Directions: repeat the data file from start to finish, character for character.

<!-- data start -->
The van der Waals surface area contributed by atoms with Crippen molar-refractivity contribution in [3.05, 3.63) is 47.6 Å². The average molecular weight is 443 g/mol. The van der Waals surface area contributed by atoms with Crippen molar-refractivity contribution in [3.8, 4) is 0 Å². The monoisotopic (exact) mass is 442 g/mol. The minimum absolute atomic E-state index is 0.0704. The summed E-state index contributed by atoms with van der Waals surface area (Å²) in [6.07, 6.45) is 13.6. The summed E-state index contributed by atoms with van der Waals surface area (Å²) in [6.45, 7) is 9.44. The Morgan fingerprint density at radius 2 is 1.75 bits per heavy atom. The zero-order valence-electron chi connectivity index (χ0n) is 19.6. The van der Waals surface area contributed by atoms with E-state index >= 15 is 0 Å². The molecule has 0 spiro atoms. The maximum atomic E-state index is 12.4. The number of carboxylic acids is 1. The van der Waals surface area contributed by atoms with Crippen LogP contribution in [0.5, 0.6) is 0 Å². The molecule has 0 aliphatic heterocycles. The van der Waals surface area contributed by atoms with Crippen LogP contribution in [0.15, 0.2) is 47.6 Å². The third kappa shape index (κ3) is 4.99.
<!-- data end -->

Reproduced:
The van der Waals surface area contributed by atoms with Crippen molar-refractivity contribution in [3.05, 3.63) is 47.6 Å². The average molecular weight is 443 g/mol. The van der Waals surface area contributed by atoms with Crippen molar-refractivity contribution in [3.8, 4) is 0 Å². The monoisotopic (exact) mass is 442 g/mol. The minimum absolute atomic E-state index is 0.0704. The summed E-state index contributed by atoms with van der Waals surface area (Å²) in [6.07, 6.45) is 13.6. The summed E-state index contributed by atoms with van der Waals surface area (Å²) in [6.45, 7) is 9.44. The Morgan fingerprint density at radius 2 is 1.75 bits per heavy atom. The zero-order valence-electron chi connectivity index (χ0n) is 19.6. The van der Waals surface area contributed by atoms with E-state index >= 15 is 0 Å². The molecule has 0 spiro atoms. The maximum atomic E-state index is 12.4. The number of carboxylic acids is 1. The van der Waals surface area contributed by atoms with Crippen LogP contribution in [0.5, 0.6) is 0 Å². The molecule has 0 aliphatic heterocycles. The van der Waals surface area contributed by atoms with Crippen LogP contribution in [0.15, 0.2) is 47.6 Å². The third kappa shape index (κ3) is 4.99.